Power and Control in Scholarly Discussion of Domestic Violence

face of a prisoner

Discussion of domestic violence among scholars heavily invested in domestic violence study is an appalling, decades-long spectacle of symbolic violence. Nonetheless, some participants make astonishing efforts to project a facade of normality. Consider, for example, a research brief entitled “Where Do ‘Domestic Violence’ Statistics Come From and Why Do They Vary So Much?” This research brief was issued jointly by the National Healthy Marriage Research Center and the National Resource Center on Domestic Violence. The professor-author presented it at a 2009 conference entitled, “Toward a Common Understanding: Domestic Violence Typologies and Implications for Healthy Marriage and Domestic Violence Programs.”

The professor-author ignored grotesque public misunderstanding of domestic violence and focused on scholarly definitional distinctions and typologies. Assuming the position of a disinterested party, the professor-author declared:

Domestic violence advocates and family violence researchers often appear to contradict each other when they describe and report on the extent and nature of intimate partner violence. Although the term “domestic violence” has a very clear specific meaning to advocates working in the domestic violence field, it is used in other ways in other contexts to cover many different types of couple conflict. This paper helps to clarify some of the misunderstandings, errors, and apparent contradictions that derive in part from these differences in language use, in part from not understanding where the statistics come from and what the strengths and limitations of the data are, and in part from wrongly treating “domestic violence” as a single phenomenon.^

Embedded within this verbiage is the claim “the term ‘domestic violence’ has a very clear specific meaning to advocates working in the domestic violence field.” Advocates working in the domestic violence field have a long history of focusing on battered women and ignoring men who are victims of domestic violence. Domestic violence is defined under law in ways that defy common sense. The professor-author is engaged in a struggle for power and control over the use of the phrase “domestic violence”:

I put domestic violence in quotes in the title because the various sources of violence statistics cover multiple types of intimate partner violence, only some of which involve the coercive controlling violence for which battered women’s advocates reserve the term “domestic violence.” The usefulness of various data sources can only be understood if we make some distinctions, and a number of different authors have proposed typologies of intimate partner violence or its perpetrators. All of these typologies have at least some confirmation in empirical work and the striking similarities among them suggest that the field is converging on reality. That reality is about patterns of behavior that go beyond specific violent acts or their consequences, patterns that have to do with issues of power and control.^

Within this verbiage is the suggestion that “the field is converging on reality.” That reality, of course, is power and control. Many persons prefer to believe that the symbolic violence in domestic violence scholarship does not exist, or has stopped. For those who don’t avert their eyes, the reality is clearly otherwise. A leading domestic violence scholar has subsequently issued a thorough scholarly critique of this professor-author’s work. He has responded with a wide-ranging counter-attack.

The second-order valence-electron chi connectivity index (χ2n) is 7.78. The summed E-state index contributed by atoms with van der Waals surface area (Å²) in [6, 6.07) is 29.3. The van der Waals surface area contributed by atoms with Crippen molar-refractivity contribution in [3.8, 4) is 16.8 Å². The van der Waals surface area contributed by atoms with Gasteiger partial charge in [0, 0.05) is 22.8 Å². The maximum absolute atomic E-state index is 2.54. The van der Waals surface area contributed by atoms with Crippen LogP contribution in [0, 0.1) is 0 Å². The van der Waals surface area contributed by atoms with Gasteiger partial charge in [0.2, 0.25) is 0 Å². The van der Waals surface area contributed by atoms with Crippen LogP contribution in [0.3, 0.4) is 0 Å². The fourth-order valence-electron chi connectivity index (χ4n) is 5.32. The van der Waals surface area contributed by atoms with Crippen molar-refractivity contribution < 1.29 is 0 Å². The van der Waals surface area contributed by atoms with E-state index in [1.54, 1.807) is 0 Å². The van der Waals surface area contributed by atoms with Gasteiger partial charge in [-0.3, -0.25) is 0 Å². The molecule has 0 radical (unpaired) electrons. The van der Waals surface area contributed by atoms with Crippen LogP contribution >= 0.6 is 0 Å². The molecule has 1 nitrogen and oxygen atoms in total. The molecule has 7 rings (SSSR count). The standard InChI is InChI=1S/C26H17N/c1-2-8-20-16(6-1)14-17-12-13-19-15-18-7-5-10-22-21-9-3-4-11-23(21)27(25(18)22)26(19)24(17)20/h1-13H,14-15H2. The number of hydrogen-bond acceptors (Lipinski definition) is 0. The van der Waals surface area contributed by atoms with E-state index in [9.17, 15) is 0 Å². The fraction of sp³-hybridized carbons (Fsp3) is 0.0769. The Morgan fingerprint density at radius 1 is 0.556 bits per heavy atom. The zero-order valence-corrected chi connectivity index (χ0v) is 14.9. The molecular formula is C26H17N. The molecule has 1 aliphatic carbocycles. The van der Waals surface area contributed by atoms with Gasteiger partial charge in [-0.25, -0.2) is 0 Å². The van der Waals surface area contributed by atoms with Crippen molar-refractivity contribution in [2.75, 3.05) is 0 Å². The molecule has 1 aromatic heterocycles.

The professor-author documented the creation of biases in health provider data on causes of injuries. Imposing his definitional typology of domestic violence, he conflated sample characteristics and bias:

The biases of health provider data are more incident-focused, having to do simply with whether a specific incident produces an injury that requires medical attention. They therefore provide a more even mix of the three major types of intimate partner violence. {sic} There are also a growing number of health provider studies that interview all women patients rather than only those who present with injuries, thus including an even better representation of situational couple violence.^

Health provider studies that don’t interview men patients won’t recognize domestic violence against men. Injury statistics can be further manipulated by reclassifying women’s injuries from other causes to domestic violence injuries. Claiming that women’s injury-related visits to hospital emergency departments due to accidental falls were actually misclassified injuries from domestic violence was one way that grotesquely false claims about domestic violence have been supported.

With relatively little effort, an interested person can gain relatively good knowledge about domestic violence. The brief “Where Do ‘Domestic Violence’ Statistics Come From and Why Do They Vary So Much?” is a misleading window into a scholarly disaster. A nationally representative, government-administered survey serving broad public interests has collected data on injury-related visits to hospital emergency departments. Those data provide relatively objective information about the extent and sex distribution of serious domestic violence injuries. One might hope that domestic violence research will reform itself. But that isn’t necessary. Breaking free from abusive power and control in domestic violence research isn’t difficult.

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